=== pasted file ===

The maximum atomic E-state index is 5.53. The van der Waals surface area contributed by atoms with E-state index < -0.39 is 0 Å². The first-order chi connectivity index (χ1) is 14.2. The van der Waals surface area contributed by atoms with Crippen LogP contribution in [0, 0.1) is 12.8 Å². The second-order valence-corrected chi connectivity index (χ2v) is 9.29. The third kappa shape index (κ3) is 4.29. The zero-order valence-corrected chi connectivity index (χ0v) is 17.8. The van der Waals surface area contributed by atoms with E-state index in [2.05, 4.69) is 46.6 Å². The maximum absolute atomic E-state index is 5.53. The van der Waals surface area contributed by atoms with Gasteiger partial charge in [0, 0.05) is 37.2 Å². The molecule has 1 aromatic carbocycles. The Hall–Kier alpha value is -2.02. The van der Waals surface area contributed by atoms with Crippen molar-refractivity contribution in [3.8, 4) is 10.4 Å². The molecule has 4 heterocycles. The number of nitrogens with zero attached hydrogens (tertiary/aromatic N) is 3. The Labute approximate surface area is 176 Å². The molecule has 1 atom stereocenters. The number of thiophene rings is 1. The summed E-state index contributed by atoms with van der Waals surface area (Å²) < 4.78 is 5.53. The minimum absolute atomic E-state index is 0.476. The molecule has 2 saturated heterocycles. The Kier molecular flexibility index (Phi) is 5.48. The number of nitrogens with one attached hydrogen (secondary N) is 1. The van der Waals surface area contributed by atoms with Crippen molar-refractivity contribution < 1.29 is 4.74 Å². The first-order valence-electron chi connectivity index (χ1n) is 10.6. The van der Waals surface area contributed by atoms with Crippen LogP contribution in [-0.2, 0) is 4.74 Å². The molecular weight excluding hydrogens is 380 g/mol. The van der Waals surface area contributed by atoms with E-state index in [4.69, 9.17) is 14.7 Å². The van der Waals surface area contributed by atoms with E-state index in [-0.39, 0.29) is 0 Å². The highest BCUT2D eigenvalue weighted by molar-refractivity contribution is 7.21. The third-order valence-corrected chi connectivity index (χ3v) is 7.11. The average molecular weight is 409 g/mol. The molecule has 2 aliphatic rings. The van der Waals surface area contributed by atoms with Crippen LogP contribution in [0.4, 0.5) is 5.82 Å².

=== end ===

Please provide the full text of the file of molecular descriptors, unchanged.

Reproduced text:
The maximum atomic E-state index is 5.53. The van der Waals surface area contributed by atoms with E-state index < -0.39 is 0 Å². The first-order chi connectivity index (χ1) is 14.2. The van der Waals surface area contributed by atoms with Crippen LogP contribution in [0, 0.1) is 12.8 Å². The second-order valence-corrected chi connectivity index (χ2v) is 9.29. The third kappa shape index (κ3) is 4.29. The zero-order valence-corrected chi connectivity index (χ0v) is 17.8. The van der Waals surface area contributed by atoms with E-state index in [2.05, 4.69) is 46.6 Å². The maximum absolute atomic E-state index is 5.53. The van der Waals surface area contributed by atoms with Gasteiger partial charge in [0, 0.05) is 37.2 Å². The molecule has 1 aromatic carbocycles. The Hall–Kier alpha value is -2.02. The van der Waals surface area contributed by atoms with Crippen molar-refractivity contribution in [3.8, 4) is 10.4 Å². The molecule has 4 heterocycles. The number of nitrogens with zero attached hydrogens (tertiary/aromatic N) is 3. The Labute approximate surface area is 176 Å². The molecule has 1 atom stereocenters. The number of thiophene rings is 1. The summed E-state index contributed by atoms with van der Waals surface area (Å²) < 4.78 is 5.53. The minimum absolute atomic E-state index is 0.476. The molecule has 2 saturated heterocycles. The Kier molecular flexibility index (Phi) is 5.48. The number of nitrogens with one attached hydrogen (secondary N) is 1. The van der Waals surface area contributed by atoms with Crippen molar-refractivity contribution < 1.29 is 4.74 Å². The first-order valence-electron chi connectivity index (χ1n) is 10.6. The van der Waals surface area contributed by atoms with Crippen LogP contribution in [-0.2, 0) is 4.74 Å². The molecular weight excluding hydrogens is 380 g/mol. The van der Waals surface area contributed by atoms with E-state index in [4.69, 9.17) is 14.7 Å². The van der Waals surface area contributed by atoms with E-state index in [-0.39, 0.29) is 0 Å². The highest BCUT2D eigenvalue weighted by molar-refractivity contribution is 7.21. The third-order valence-corrected chi connectivity index (χ3v) is 7.11. The average molecular weight is 409 g/mol. The molecule has 2 aliphatic rings. The van der Waals surface area contributed by atoms with Crippen LogP contribution in [0.4, 0.5) is 5.82 Å².